It has somehow got to that time of year again when Christmas lights are going up and the supermarkets are selling Christmas food (namely turrón and panettone aquí en España), so naturally it is also time for me to trawl the internet and torture my poor mama dearest with links of clothes she can feel free to buy me.
Sounds pretty standard right? Well think again, because this year's present hunt has brought about a realisation (greater than "i have zero clothes") that has inspired this blog. Said realisation: I miss fashion. And after four months of clarabella not speaking, I miss blogging too.
You may wonder how this could be: I am in Spain, not some third world country without access to clothes shops; I still play dress up every morning until I find an outfit I like (although if you could see me right now you may wonder); Spain produces the same fashion magazines as the UK, albeit with a slight language difference; and I still have internet access. With regards to the last two points, I will admit that maybe I have gotten a little lazy (the inevitable -Durham- Erasmus mentality) and that reading ELLE in Spanish takes more effort than I at times wish to exert and that my 'to-read' list of fashion blogs is increasing without ever being read. However in my defence, even if I wasn't so vaga and was reading a magazine and blog a day, I would still not be sartorially satisfied. Why? Because I am missing the diversity and excitement of the Great British High Street, and that is something I never thought I'd say.
|Topshop come back to me!|
Before anyone gets up in arms and accuses me of slagging Spanish fashion, this is not what I'm doing. In fact in recent days, as my tally of amigas has quadrupled (I'm not bragging about my popularity - I started with 3), I have found myself admiring their outfits, as happens with la gente in the street too. Rather, I am lamenting the mostly conformist attitude of Spanish fashion - I have noticed that the outfits (that is those worthy of street style status) tend to be elegant with more class than brass, for example cream jumpers with indigo skinny jeans and knee high boots. 'Hang on a minute' you may think, 'isn't this the girl who is always babbling on about how the only way is chic?' And yes, I put my hands up and admit it, maybe I have been too closed minded in the past (this is painful): as much as I am an ambassador of all things chic, the world would be a very boring place if we didn't mix things up a bit. Ouch.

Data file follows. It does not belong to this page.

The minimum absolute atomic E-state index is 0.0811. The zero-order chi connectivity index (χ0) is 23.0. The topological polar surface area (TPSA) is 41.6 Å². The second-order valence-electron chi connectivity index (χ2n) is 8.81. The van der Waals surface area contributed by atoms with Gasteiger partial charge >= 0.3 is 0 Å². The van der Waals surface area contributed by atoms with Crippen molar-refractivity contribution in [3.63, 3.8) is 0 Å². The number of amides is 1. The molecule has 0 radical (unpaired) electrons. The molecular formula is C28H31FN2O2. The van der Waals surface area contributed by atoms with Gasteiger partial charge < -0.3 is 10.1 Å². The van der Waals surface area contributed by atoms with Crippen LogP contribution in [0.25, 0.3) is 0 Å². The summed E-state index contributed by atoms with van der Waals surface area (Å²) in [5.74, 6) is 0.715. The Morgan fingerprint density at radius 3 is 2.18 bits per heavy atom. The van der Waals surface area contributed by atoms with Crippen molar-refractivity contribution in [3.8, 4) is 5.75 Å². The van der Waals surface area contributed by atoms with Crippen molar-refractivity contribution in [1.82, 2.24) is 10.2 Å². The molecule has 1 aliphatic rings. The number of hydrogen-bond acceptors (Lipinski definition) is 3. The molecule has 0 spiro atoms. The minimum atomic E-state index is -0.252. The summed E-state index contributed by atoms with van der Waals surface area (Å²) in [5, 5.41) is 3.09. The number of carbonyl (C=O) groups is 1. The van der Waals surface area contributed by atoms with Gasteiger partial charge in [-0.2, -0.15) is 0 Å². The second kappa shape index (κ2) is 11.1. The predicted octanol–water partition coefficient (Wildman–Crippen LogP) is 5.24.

|There's no denying that she has style but it's not very exciting!|
So basically what I'm saying is that the Spanish High Street is lacking in exciting variety. Yes they've got Zara, Mango, Pull & Bear all at rather fabulous prices, and whilst you can source a good purchase alli, to be honest they are very much of a muchness. And as for H&M, the clothes may look relatively good on the hanger, but on a hanger is where they should stay if you value the quality, cut and fit of your clothes. Obviously the Spanish high street isn't confined to 4 shops but I've learnt that if you haven't heard of the store and the prices seem cheap, the clothes look it and it's better avoided.
The Great British High Street, and the brands that it connotes, such as Topshop, Warehouse, Next, River Island, is considered to be one of the best in the world but it's only now that I'm appreciating why. I used to dislike that London Street Style was celebrated for being eclectic and now I wish I saw more of it's influence when I walked down the street - bring me some of that creativity and variety! Don't get me wrong obviously the afore mentioned stores are not the be all and end all (heaven forbid), but they would certainly not go amiss here to add some fun to a stylish but rather standard selection of clothes - there's only so much a girl can do with a 20kg baggage allowance.
|Okay so the makeup is a little bizarre but this is so refreshing. Her outfit makes me want to go shopping (preferably in the UK)!|
I got asked this week if I missed Primark and my initial reaction was one of horror, as I quickly sought to clearly state that the answer was no. But you know what, whilst I avoid shopping there, there is something to be said for the range of styles that it offers. Again, something I never thought I'd say, but it appears this whole Year Abroad business is opening my mind to a whole range of things, not just botellons and boys with piercings. Tehe.